1983 Rear Seat Belt ADRs ( re a 2CV)
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  1. #1
    Fellow Frogger! Dave Rogers's Avatar
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    Default 1983 Rear Seat Belt ADRs ( re a 2CV)

    I've purchased a 1983 2CV that I wish to get roadworthied to put onto the Victorian Club Plate Scheme. It currently holds full NSW rego and has in the past been on full SA plates. It has retractable lap/sash seat belts in the front but, as purchased, it doesn't have any rear seat belts fitted, although a set of retractable lap/sash belts were supplied in the box of spares that came with the car. The seller had recently had all the seats recovered and a slot in the centre of the rear bench seat has been provided to take belt buckles. I presumed the rear belts had been removed as part of the seat recovering exercise but had not been refitted. So I went to reinstall the belts as part of the roadworthy preparations to find that there are no upper sash mounting bolts, obviously the ones that came in the box of bits have never been installed in the car before. There is provision though for lap belts.
    Question: Do 1983 ADRs allow for lap belts in the rear? Or am I going to have to remove the rear seat and have it roadworthied as a two seater? I'm hoping not, but I don't know if that was the way it has been registered on its NSW & SA regos.

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    From ADR 5 it was still optional in 1988 to have lap belts in the rear seats if those seats could fold or be removed to increase luggage/goods space.
    406 HDi

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    Fellow Frogger! Dave Rogers's Avatar
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    Brilliant, thanks hypermiler, I'll buy a new set of laps and fit those. 2CV rear bench seats pop out for extra luggage space. Cheers.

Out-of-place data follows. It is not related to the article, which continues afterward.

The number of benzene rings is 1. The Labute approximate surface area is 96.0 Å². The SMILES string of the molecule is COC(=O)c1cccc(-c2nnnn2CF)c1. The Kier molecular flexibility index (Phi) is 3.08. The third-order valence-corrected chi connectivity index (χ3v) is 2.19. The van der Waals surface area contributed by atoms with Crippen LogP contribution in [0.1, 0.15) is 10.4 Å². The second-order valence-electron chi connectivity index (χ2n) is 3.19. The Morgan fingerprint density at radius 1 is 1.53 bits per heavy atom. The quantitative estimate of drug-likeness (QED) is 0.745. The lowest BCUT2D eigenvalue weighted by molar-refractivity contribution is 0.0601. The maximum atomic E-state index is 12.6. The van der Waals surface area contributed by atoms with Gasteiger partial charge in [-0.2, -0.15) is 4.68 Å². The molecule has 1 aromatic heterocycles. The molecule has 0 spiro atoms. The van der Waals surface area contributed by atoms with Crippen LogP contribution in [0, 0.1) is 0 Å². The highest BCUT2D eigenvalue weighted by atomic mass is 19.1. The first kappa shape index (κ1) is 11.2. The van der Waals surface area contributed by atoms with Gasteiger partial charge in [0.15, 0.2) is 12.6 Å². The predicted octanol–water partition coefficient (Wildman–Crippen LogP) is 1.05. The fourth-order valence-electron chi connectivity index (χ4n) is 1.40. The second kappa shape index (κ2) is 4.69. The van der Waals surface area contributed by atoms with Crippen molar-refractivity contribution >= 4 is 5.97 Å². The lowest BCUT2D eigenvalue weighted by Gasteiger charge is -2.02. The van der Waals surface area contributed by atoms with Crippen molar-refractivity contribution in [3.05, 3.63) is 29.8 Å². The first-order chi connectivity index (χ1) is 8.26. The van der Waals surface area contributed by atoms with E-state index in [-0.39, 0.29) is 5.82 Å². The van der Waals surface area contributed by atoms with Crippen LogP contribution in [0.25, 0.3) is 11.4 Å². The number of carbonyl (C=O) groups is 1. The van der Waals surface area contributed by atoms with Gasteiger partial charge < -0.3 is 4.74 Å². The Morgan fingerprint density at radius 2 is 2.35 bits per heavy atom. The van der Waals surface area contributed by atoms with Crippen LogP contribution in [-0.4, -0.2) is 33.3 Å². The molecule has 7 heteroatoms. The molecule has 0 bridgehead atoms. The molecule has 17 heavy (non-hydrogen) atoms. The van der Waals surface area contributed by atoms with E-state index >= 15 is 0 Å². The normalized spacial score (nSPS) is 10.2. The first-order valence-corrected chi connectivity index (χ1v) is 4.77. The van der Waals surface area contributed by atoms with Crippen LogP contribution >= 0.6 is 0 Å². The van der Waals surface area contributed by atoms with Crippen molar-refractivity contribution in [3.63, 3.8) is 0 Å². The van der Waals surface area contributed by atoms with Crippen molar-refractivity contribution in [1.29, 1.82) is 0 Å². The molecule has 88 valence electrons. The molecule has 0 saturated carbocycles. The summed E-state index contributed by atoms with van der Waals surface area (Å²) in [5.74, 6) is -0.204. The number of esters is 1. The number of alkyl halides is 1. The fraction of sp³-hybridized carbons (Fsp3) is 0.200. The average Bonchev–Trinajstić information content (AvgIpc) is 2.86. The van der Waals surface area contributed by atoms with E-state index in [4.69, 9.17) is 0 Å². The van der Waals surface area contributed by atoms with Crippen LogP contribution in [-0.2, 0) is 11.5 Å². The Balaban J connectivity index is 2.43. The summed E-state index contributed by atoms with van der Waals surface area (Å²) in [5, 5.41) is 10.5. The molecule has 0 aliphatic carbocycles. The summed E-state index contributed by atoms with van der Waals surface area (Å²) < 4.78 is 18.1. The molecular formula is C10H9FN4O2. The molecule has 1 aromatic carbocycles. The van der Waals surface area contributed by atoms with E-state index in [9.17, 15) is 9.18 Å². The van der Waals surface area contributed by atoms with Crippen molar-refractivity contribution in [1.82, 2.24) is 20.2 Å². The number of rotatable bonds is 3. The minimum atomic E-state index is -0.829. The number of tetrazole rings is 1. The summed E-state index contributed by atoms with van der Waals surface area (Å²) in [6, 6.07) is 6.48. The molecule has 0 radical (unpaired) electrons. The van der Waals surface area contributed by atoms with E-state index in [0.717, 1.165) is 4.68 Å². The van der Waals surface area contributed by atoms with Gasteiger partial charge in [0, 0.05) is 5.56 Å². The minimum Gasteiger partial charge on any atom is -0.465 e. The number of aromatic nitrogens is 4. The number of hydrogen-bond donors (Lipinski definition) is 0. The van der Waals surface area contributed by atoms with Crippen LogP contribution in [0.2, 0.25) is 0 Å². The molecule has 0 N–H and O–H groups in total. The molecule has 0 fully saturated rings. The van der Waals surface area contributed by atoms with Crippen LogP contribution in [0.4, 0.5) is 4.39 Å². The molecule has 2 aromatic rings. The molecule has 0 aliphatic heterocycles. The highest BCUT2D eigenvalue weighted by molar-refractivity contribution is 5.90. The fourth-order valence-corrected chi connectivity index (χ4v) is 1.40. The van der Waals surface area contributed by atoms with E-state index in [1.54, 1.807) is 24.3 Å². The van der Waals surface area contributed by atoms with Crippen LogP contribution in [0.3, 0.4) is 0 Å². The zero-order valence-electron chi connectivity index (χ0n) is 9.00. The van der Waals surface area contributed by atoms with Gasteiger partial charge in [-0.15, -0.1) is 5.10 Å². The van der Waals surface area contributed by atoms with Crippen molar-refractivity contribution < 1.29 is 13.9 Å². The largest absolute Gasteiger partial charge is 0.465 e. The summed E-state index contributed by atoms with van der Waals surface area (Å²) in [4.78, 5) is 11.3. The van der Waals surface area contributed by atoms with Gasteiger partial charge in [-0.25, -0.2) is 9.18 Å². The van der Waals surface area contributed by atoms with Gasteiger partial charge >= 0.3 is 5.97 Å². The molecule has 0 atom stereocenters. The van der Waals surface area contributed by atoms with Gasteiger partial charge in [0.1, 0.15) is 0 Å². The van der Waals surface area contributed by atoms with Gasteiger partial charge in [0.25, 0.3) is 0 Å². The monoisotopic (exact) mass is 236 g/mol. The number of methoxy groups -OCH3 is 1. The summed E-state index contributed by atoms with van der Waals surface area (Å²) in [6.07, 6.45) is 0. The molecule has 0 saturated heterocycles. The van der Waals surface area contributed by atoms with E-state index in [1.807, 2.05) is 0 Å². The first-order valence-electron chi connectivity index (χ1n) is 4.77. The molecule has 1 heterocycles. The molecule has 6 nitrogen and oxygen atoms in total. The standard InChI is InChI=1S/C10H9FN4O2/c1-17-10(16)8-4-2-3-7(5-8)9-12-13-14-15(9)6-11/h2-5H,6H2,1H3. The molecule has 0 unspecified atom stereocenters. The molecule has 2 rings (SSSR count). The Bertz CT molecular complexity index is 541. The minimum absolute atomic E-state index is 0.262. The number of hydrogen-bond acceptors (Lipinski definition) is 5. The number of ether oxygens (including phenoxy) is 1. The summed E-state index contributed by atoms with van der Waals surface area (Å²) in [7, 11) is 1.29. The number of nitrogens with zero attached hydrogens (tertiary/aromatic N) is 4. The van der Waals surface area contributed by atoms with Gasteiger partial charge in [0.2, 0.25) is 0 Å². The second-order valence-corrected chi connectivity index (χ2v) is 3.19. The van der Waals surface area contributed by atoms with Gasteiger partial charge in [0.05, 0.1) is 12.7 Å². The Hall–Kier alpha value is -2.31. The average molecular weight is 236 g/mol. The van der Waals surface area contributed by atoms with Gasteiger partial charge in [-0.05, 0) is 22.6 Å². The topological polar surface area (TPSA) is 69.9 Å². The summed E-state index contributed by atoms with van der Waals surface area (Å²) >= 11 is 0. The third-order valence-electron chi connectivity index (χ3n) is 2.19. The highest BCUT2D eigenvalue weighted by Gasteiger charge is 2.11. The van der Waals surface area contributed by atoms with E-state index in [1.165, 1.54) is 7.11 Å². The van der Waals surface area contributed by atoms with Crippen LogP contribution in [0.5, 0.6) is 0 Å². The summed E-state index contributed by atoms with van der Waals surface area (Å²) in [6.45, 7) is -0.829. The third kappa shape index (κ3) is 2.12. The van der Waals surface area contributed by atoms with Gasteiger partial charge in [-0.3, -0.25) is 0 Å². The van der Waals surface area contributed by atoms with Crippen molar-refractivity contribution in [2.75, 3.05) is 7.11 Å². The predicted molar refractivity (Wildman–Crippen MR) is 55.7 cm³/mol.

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    JBN
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    In NSW, I imported a 1986 car and a 1989 car. Both needed rear lap sash belts to be registered. I had a frame constructed according to engineer specifications. Basically consisted of two 25mm square tube uprights to hold the upper sash mounts. These uprights had a plate at the top bolted onto the roof channel (invisible beneath the hood). The bottom bolted onto the boot floor adjacent to the inner guard and spare wheel well. There was also a cross tube (40mm X 25mm) to anchor child restraints (another requirement).

    There are a few threads on this in the Citroen Forum with photos.

    John

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    1000+ Posts pottsy's Avatar
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    I just checked on Gaston, the rusty car I brought down from Sydney.

    He's nominally a 1982 model (by UK registration record) and I've recently received official confirmation that (a) he was registered in NSW and (b) that he complied with ADRs at the time of registration.

    Strangely, the official document lists him as a 1979 model, weird.

    He is fitted with lap sash belts in the back and the upper mounts are pictured.

    They're also visible in the shot of the kiddie seat bar, just below the ends of the bar. (Please excuse the messy interior, I'm getting set up to start cutting out rusty bits and welding in new panels)

    Hope this helps.

    Cheers, Pottsy
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    JBN
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    Quote Originally Posted by pottsy View Post
    I just checked on Gaston, the rusty car I brought down from Sydney.

    He's nominally a 1982 model (by UK registration record) and I've recently received official confirmation that (a) he was registered in NSW and (b) that he complied with ADRs at the time of registration.

    Strangely, the official document lists him as a 1979 model, weird.

    Cheers, Pottsy
    I don't think it being a 1979 model is strange. Just a clever way to sidestep some ADRs. If it has front disc brakes, I would put money on it being 1981 or later. Otherwise it could well be 1979.

    John
    Last edited by JBN; 25th July 2015 at 03:58 PM.

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    1000+ Posts pottsy's Avatar
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    John, could well have been the case, however I imagine there weren't too many differences between the '79 and '82 ADRs as far as this car goes.

    It's been fitted with side intrusion bars, reversing light, child seat anchorage points, and even has Aus standard seatbelts, so the hard yards were certainly done.

    Yes, it's a disc brake model with type A06/635 motor. As I said, the UK listing showed it first registered in 1982.

    If anyone has a detailed list of ADR requirements in 1982 I'd love to see it.

    Cheers, Pottsy.
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    Quote Originally Posted by Dave Rogers View Post